The minister increasingly became a thorn on the side of his party base which, no less than AKP’s opponents, despised him with severity. Yet, that Quran-mocking minister experienced a remarkable and mind-boggling comeback. He has recently been appointed to Prague as the Turkish ambassador to the Czech Republic. And on Monday, he was dispatched to his new post after a ceremonious farewell from taxi drivers in Istanbul.
The Implications of Bagis the Ambassador
The assignment has understandably ignited a firestorm.
Kadri Gursel, a respectable Kemalist democrat columnist, did not mask his disapproval in venomous terms. In Gursel’s reasoning, making Bagis an envoy would be a grotesque betrayal of the Ministry’s revered traditional values and its institutional integrity. He pointedly argued that the decision exposes the new moral standards for the selection of ambassadors. It, Gursel asserted, broadcast a new message that meritocracy was no longer the criteria applied when naming new ambassadors to foreign countries.
I can no more agree with this well-placed and pointed criticism. Still, some others’ depiction of a Foreign Ministry personnel in glowing terms runs counter to reality as this author, in his capacity and understanding, sought to depict a ministry in much more realistic fashion in a series of essays recently.
Both the appointment of Bagis to ambassadorial post in Prague and the reaction into it contain some errors. The secular outcry against Bagis is tinged with misplaced nostalgia, inaccurately clinging to the idea of a purified and well-respected Ministry before Bagis’ deployment presumably tainted its spirit and institutional coherence.
First of all, the Ministry was, unlike some secular discontents contend, never free of flaws. A set of shortcomings left a constant stain on several layers of Turkey’s diplomatic service, including the promotion of serving diplomats, the lax internal legal structure and the political influence. In the 2000s, there were some genuine attempts to mend structural deficiencies, a former diplomat told me this summer. All those corrections dramatically came undone by the scourge of the purge after the failed coup in 2016.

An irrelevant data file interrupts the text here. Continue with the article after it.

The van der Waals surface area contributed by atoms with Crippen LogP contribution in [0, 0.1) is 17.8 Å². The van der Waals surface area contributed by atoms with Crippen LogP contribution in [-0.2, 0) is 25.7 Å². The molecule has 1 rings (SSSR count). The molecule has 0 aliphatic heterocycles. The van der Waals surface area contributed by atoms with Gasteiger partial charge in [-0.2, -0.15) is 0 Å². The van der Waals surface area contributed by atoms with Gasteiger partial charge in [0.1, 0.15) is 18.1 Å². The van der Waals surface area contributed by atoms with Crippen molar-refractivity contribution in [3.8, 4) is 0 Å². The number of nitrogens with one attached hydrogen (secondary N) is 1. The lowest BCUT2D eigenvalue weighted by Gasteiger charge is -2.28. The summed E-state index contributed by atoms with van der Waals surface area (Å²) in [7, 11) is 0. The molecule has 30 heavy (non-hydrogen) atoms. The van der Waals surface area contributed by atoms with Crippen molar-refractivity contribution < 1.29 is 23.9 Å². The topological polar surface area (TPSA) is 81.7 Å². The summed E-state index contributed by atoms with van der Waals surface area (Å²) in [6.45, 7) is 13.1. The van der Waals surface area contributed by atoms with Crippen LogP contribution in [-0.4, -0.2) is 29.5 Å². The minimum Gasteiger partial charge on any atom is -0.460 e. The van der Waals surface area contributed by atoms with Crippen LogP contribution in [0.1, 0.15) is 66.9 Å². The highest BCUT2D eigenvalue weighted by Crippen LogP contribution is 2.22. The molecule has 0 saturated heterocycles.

The second line of dissension rested on the idea that the Bagis’ appointment would be the harbinger of a breakdown in the usual channel of communication between the government and the ministry personnel.
But someone may hardly find this over-romanticizing of the Ministry’s current complexion much amenable, let alone palatable. Someone credulous enough would easily see that none of the current senior rank and file within the Ministry struck a moral stance against the purge, which brought Turkey’s diplomatic service to its knees, causing more than a shortage of qualified human resources. This is an issue less about losing some talented diplomats than the breakdown of the entire cohesion of the ministry, its idiosyncratic institutional culture and the essential pillars of diplomatic conduct. It is an entire ministry that has been put on the chopping block as an institution. The matter, in fact, is more systemic and structural than some elitist criticism suggests.
The selection of a figure as corrupted and debased as Bagis is only the symptom of a larger predicament that plagued the Foreign Ministry. Frankly speaking, the rot did not begin with Bagis’ appointment. There were some problems with the Ministry even before the AKP era. But what the purge inflicted upon the ministry had never been witnessed before in the entire republican history. The history of the ministry would well be periodized as before and after the purge. To ignore this and to celebrate the cleansing of the ministry of perceived political enemies in Machievallian pragmatism is to blind oneself to the painful truth — the destruction of Turkey’s diplomatic service.